Internet Shakespeare Editions

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  • Title: Troilus and Cressida (Modern)
  • Editor: William Godshalk
  • ISBN: 1-55058-301-8

    Copyright Internet Shakespeare Editions. This text may be freely used for educational, non-proift purposes; for all other uses contact the Coordinating Editor.
    Author: William Shakespeare
    Editor: William Godshalk
    Peer Reviewed

    Troilus and Cressida (Modern)

    Enter at one door Aeneas with a torch, at another [door] Paris, Deiphobus, Antenor, [and] Diomed the 2170Grecian with [attendants carrying] torches.
    See, ho. Who is that there?
    It is the lord Aeneas.
    Is the prince there in person?
    Had I so good occasion to lie long
    2175As you, prince Paris, nothing but heavenly business
    Should rob my bedmate of my company.
    That's my mind too. -- Good morrow, lord Aeneas.
    A valiant Greek, Aeneas, take his hand.
    2180Witness the process of your speech wherein
    You told how Diomed, in a whole week by days,
    Did haunt you in the field.
    [To Diomed] Health to you, valiant sir,
    During all question of the gentle truce,
    2185But when I meet you armed, as black defiance
    As heart can think or courage execute.
    The one and other Diomed embraces.
    Our bloods are now in calm, and so, long health.
    But when contention and occasion meet,
    2190By Jove, I'll play the hunter for thy life
    With all my force, pursuit, and policy.
    And thou shalt hunt a lion that will fly
    With his face backward in humane gentleness.
    Welcome to Troy. Now, by Anchises' life,
    2195Welcome indeed. By Venus' hand I swear,
    No man alive can love in such a sort
    The thing he means to kill more excellently.
    We sympathize. Jove, let Aeneas live
    (If to my sword his fate be not the glory)
    2200A thousand complete courses of the sun,
    But, in mine emulous honor, let him die
    With every joint a wound and that tomorrow.
    We know each other well.
    We do, and long to know each other worse.
    This is the most despiteful'st gentle greeting,
    The noblest hateful love, that e'er I heard of. --
    [To Aeneas] What business, lord, so early?
    I was sent for to the king, but why, I know not.
    His purpose meets you; it was to bring this Greek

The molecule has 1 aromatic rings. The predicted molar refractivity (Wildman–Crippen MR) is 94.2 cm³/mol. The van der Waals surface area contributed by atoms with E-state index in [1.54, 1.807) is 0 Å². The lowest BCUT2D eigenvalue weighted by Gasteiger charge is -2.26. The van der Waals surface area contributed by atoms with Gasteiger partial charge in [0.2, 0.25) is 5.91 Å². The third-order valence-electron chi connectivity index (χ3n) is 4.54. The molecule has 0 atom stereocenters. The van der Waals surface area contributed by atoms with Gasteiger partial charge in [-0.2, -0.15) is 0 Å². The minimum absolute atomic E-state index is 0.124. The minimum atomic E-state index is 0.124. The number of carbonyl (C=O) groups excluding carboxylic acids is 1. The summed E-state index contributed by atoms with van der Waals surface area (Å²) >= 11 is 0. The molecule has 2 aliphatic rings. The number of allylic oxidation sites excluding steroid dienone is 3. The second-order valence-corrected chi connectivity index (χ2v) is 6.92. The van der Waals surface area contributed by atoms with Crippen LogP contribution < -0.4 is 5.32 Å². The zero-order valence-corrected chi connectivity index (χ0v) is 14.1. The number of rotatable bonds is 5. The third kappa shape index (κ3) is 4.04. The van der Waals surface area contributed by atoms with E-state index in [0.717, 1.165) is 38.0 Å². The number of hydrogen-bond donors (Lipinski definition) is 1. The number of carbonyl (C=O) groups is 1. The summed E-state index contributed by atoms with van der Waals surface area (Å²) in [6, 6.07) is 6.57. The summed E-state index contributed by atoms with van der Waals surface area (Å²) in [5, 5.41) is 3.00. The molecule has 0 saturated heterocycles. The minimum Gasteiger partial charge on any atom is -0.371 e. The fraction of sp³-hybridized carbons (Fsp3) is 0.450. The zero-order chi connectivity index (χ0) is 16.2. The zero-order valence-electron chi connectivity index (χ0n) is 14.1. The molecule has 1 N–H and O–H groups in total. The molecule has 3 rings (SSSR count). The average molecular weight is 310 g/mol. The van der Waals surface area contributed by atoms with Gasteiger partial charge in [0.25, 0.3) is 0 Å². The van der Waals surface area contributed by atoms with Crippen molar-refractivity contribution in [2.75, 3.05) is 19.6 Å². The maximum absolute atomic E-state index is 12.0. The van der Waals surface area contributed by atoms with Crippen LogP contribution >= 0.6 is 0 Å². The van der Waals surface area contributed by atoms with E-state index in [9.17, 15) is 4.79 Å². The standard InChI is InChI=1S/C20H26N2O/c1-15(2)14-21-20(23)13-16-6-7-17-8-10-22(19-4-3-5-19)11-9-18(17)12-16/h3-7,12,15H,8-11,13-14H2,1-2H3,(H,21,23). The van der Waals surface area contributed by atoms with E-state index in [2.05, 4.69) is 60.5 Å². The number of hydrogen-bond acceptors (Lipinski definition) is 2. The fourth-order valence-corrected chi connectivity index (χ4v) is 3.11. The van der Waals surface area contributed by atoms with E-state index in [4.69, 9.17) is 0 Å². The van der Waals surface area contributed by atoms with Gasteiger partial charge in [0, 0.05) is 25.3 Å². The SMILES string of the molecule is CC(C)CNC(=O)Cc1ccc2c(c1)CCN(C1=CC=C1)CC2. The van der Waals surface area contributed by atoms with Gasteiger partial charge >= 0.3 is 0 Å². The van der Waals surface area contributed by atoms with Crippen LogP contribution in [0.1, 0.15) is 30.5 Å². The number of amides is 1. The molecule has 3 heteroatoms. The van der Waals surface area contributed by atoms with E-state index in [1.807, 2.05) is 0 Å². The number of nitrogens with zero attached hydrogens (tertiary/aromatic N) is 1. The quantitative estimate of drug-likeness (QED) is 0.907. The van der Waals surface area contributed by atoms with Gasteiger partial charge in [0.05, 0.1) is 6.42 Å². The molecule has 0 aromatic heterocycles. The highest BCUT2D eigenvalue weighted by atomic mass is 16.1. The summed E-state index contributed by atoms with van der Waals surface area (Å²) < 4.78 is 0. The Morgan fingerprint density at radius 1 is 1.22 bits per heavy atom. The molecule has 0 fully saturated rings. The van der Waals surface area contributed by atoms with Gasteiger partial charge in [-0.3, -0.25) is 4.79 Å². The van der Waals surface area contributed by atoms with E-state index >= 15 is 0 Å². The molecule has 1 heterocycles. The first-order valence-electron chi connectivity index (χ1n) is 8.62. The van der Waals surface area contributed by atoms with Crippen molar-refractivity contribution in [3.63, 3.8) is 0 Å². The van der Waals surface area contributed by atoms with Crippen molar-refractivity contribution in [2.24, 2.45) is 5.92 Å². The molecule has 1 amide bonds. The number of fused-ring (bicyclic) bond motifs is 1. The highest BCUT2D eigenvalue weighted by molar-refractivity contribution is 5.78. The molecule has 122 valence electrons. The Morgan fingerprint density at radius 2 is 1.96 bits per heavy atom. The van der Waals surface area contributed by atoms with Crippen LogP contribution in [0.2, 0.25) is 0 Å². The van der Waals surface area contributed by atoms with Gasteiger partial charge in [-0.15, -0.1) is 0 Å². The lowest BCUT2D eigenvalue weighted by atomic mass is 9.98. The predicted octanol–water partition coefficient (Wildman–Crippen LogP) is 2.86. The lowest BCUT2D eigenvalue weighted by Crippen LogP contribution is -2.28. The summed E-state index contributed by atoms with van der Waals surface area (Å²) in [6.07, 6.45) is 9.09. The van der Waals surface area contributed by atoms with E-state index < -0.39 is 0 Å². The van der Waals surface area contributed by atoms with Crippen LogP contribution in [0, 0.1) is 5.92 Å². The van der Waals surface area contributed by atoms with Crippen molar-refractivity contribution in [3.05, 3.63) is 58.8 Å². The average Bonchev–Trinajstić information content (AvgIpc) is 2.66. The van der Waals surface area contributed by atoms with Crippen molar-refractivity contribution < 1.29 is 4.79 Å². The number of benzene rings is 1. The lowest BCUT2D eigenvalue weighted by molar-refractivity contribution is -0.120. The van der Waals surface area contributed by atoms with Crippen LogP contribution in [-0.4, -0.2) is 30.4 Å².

2210To Calchas' house, and there to render him,
    For the enfreed Antenor, the fair Cressid.
    Let's have your company, or, if you please,
    [Drawing Aeneas aside]
    Haste there before us. I constantly do think
    (Or rather call my thought a certain knowledge)
    2215My brother Troilus lodges there tonight.
    Rouse him, and give him note of our approach,
    With the whole quality whereof. I fear
    We shall be much unwelcome.
    That I assure you.
    2220Troilus had rather Troy were borne to Greece
    Than Cressid borne from Troy.
    There is no help.
    The bitter disposition of the time
    Will have it so. --
    On, lord, we'll follow you.
    Good morrow, all.
    Exit Aeneas.
    And tell me, noble Diomed, faith, tell me true --
    Even in the soul of sound good fellowship --
    Who, in your thoughts, merits fair Helen most,
    Myself or Menelaus?
    Both alike.
    He merits well to have her that doth seek her,
    Not making any scruple of her soilure,
    With such a hell of pain and world of charge,
    And you as well to keep her that defend her,
    2235Not palating the taste of her dishonor,
    With such a costly loss of wealth and friends.
    He, like a puling cuckold, would drink up
    The lees and dregs of a flat tamèd piece;
    You, like a lecher, out of whorish loins
    2240Are pleased to breed out your inheritors.
    Both merits poised, each weighs no less nor more,
    But he as he, the heavier for a whore.
    You are too bitter to your countrywoman.
    She's bitter to her country. Hear me, Paris.
    2245For every false drop in her bawdy veins,
    A Grecian's life hath sunk; for every scruple
    Of her contaminated carrion weight,
    A Trojan hath been slain. Since she could speak,
    She hath not given so many good words breath
    2250As, for her, Greeks and Trojans suffered death.
    Fair Diomed, you do as chapmen do,
    Dispraise the thing that you desire to buy.
    But we in silence hold this virtue well:
    We'll not commend what we intend to sell.
    2255Here lies our way.